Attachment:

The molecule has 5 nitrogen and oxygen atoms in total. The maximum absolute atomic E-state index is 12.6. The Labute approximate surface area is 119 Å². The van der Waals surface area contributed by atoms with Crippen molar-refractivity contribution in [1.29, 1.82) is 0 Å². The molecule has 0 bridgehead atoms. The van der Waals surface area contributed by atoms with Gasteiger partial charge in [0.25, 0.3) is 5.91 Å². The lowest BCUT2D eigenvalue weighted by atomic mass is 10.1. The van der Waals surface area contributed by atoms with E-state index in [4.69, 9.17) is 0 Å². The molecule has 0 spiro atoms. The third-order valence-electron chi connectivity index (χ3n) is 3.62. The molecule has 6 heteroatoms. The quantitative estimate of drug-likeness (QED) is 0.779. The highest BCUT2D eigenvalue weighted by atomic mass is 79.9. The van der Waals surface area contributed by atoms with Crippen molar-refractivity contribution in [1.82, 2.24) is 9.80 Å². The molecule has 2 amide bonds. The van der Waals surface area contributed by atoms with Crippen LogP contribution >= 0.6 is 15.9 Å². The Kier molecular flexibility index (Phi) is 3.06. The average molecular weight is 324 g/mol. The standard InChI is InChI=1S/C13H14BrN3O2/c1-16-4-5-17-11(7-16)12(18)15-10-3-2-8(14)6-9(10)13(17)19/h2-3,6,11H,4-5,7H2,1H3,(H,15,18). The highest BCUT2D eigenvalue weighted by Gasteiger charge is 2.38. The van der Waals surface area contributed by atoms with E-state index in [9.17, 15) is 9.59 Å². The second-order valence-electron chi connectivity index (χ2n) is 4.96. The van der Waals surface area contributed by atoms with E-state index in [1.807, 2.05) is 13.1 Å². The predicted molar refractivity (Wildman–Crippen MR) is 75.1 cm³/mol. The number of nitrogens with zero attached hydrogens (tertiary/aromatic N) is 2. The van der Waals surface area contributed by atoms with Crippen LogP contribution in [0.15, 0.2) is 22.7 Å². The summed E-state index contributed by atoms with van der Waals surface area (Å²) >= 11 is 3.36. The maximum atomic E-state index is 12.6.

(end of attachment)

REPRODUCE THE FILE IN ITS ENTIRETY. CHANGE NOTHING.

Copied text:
The molecule has 5 nitrogen and oxygen atoms in total. The maximum absolute atomic E-state index is 12.6. The Labute approximate surface area is 119 Å². The van der Waals surface area contributed by atoms with Crippen molar-refractivity contribution in [1.29, 1.82) is 0 Å². The molecule has 0 bridgehead atoms. The van der Waals surface area contributed by atoms with Gasteiger partial charge in [0.25, 0.3) is 5.91 Å². The lowest BCUT2D eigenvalue weighted by atomic mass is 10.1. The van der Waals surface area contributed by atoms with E-state index in [4.69, 9.17) is 0 Å². The molecule has 0 spiro atoms. The third-order valence-electron chi connectivity index (χ3n) is 3.62. The molecule has 6 heteroatoms. The quantitative estimate of drug-likeness (QED) is 0.779. The highest BCUT2D eigenvalue weighted by atomic mass is 79.9. The van der Waals surface area contributed by atoms with Crippen molar-refractivity contribution in [1.82, 2.24) is 9.80 Å². The molecule has 2 amide bonds. The van der Waals surface area contributed by atoms with Crippen LogP contribution >= 0.6 is 15.9 Å². The Kier molecular flexibility index (Phi) is 3.06. The average molecular weight is 324 g/mol. The standard InChI is InChI=1S/C13H14BrN3O2/c1-16-4-5-17-11(7-16)12(18)15-10-3-2-8(14)6-9(10)13(17)19/h2-3,6,11H,4-5,7H2,1H3,(H,15,18). The highest BCUT2D eigenvalue weighted by Gasteiger charge is 2.38. The van der Waals surface area contributed by atoms with E-state index in [9.17, 15) is 9.59 Å². The second-order valence-electron chi connectivity index (χ2n) is 4.96. The van der Waals surface area contributed by atoms with E-state index in [1.807, 2.05) is 13.1 Å². The predicted molar refractivity (Wildman–Crippen MR) is 75.1 cm³/mol. The number of nitrogens with zero attached hydrogens (tertiary/aromatic N) is 2. The van der Waals surface area contributed by atoms with Crippen LogP contribution in [0.15, 0.2) is 22.7 Å². The summed E-state index contributed by atoms with van der Waals surface area (Å²) >= 11 is 3.36. The maximum atomic E-state index is 12.6.